Book Review: ‘A Hole in the Ocean—A Hamptons’ Apprenticeship’ Sandy McIntosh

a hole in the ocean
Cover Marsh Hawk Press

Before it was Stony Brook Southampton it was Southampton College. And as a young writer attending the school in 1970, Sandy McIntosh, now the author of over a dozen books on poetry, business and cooking, had the great opportunity to learn from an exceptional group of artists living in the area. His new book A Hole in the Ocean—A Hamptons’ Apprenticeship (Marsh Hawk Press) is full of his amusing and engaging recollections of the great—and near-great—artists and poets who washed ashore here.

The book is full of episodes illustrating—in illuminated prose—the informality and wildness of these unique relationships. There was the time he was driving on Springs Fireplace Road in East Hampton and almost hit Willem de Kooning, who was haphazardly riding his bicycle and ended up off the road under some trees. McIntosh packed de Kooning’s bicycle in his backseat and drove the artist to his farmhouse opposite Green River Cemetery in Springs. He met the poet H.R. Hays, who was to be his freshman advisor, in the school parking lot; turned down a cocktail from Truman Capote at Bobby Van’s in Bridgehampton; was visited at home (at one point he lived across the street from painter John MacWhinnie on Moses Lane in Southampton) by the abstract painter Ilya Bolotowsky, who was there to convince him not to publish a story about a film they’d just finished making which Norman Mailer was tangentially connected to.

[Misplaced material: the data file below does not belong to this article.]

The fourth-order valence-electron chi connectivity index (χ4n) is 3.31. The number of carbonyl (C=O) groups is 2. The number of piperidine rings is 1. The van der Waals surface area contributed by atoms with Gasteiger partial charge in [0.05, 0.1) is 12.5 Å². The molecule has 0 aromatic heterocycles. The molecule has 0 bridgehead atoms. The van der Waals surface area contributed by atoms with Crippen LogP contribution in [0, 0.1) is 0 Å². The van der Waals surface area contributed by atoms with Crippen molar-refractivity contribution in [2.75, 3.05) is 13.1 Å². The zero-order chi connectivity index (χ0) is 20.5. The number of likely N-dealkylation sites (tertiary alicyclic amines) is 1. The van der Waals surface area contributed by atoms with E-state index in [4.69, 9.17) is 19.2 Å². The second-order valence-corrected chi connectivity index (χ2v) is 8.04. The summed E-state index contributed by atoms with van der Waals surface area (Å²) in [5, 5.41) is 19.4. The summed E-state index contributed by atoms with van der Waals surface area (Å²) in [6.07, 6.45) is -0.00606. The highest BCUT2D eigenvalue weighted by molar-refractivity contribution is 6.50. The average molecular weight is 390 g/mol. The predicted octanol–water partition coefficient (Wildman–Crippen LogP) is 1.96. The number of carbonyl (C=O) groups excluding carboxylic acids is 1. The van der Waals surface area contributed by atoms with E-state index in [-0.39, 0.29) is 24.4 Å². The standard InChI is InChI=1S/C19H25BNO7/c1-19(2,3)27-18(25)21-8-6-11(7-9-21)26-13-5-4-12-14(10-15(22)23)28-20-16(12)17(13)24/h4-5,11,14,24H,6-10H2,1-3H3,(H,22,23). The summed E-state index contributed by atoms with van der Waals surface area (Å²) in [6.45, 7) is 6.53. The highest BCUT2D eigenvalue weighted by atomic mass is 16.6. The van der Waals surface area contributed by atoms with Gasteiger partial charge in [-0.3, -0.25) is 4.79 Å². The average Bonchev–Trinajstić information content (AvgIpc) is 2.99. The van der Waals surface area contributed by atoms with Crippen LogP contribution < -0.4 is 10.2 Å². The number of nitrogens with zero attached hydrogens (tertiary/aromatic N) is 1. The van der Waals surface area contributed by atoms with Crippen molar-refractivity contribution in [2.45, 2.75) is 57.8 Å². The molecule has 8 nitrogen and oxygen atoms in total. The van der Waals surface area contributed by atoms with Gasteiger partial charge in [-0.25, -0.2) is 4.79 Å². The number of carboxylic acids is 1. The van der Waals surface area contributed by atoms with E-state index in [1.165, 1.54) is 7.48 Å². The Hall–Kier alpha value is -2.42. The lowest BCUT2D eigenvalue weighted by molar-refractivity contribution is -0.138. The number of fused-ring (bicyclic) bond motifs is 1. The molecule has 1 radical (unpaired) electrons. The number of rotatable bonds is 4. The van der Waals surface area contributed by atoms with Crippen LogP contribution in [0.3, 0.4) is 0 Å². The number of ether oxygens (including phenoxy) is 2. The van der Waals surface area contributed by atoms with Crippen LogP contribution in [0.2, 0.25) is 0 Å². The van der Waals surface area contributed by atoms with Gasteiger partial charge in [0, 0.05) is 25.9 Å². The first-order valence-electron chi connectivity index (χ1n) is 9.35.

A Hole in the Ocean is a beautiful written recollection of a simpler time on the East End when main streets were quiet even during the summer and one could hear “the crashing of the ocean waves a half-mile away.” e.e. cummings said “A hole in the ocean will never be missed.” Neither should this book.

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